This painting and the subsequent lot were painted at the kennel of Léon-Félix Loysel, a friend and fellow artist of Troyon. Beginning in 1854, Troyon made annual summer visits to visit Loysel in the Touraine. While there, Troyon painted portraits of the hunting dogs that filled Loysel's kennels. The most well-known of this group is in The Museum of Fine Arts, Boston. Like Troyon's paintings of cows, his dogs can trace their lineage to 17th century Dutch painting, especially in the monumental depictions of dogs by Frans Snyders.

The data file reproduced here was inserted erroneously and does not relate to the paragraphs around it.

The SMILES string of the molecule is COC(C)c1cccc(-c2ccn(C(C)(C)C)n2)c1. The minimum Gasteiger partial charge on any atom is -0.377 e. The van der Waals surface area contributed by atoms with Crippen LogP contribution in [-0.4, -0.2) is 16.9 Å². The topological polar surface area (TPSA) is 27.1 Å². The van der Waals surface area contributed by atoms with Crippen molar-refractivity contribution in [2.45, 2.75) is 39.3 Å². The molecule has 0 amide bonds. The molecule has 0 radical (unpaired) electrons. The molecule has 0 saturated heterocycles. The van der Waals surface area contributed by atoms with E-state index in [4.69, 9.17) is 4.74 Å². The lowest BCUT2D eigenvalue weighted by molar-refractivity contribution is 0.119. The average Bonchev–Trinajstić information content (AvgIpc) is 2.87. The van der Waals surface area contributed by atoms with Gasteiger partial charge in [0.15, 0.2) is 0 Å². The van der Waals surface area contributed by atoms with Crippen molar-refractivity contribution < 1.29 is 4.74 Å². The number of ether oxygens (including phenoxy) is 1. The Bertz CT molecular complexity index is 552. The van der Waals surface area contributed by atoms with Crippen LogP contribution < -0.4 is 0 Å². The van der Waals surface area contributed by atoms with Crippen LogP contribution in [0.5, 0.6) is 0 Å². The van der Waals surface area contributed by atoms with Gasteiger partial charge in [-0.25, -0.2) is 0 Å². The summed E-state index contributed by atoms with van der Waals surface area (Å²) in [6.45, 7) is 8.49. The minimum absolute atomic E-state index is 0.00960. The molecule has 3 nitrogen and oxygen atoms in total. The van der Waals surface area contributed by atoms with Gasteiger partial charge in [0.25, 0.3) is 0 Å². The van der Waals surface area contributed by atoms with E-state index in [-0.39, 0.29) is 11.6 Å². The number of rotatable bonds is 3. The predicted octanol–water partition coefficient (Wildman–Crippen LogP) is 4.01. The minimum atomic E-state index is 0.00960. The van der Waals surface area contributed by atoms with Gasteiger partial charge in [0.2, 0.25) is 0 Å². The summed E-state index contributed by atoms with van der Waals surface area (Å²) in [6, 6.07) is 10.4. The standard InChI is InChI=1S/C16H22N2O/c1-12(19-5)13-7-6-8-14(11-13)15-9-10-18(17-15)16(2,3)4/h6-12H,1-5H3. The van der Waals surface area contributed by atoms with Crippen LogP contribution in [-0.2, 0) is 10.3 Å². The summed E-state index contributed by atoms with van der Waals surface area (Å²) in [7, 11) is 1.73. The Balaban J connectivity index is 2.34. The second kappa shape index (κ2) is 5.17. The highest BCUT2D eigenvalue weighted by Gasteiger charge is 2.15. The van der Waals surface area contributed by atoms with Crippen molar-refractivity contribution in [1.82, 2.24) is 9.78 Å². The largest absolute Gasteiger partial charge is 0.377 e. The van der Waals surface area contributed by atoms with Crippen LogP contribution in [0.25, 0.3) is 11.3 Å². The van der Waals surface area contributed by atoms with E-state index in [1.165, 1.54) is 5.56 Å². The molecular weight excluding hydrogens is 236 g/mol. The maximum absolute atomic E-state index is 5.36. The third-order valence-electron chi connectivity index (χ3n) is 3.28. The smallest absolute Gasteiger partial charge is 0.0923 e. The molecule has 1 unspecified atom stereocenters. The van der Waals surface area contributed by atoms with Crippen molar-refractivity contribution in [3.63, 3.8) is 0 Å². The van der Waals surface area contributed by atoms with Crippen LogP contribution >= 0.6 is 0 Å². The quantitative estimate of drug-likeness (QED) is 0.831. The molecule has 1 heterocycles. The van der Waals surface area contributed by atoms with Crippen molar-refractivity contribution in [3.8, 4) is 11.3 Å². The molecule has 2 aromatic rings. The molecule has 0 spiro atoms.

The subject of these two paintings are described precisely in the catalogue of the 1866 Vente Troyon as "deux chiens couplés, par une chaîne, flairent une piste dans la plaine, au sortir d'un bois" and "deux chiens couplés, arrêtés sur la lisière d'un bois; l'un est haletant, l'autre tourne le nez au vente." A third painting, which must have been part of the series, is in the John G. Johnson Collection at the Philadelphia Museum of Art (fig. 1) and described in the Vente Troyon, as "deux chiens au bois; l'un d'eux tire sur la corde qui le retient a son compagnon et s'efforce de boire a une mare."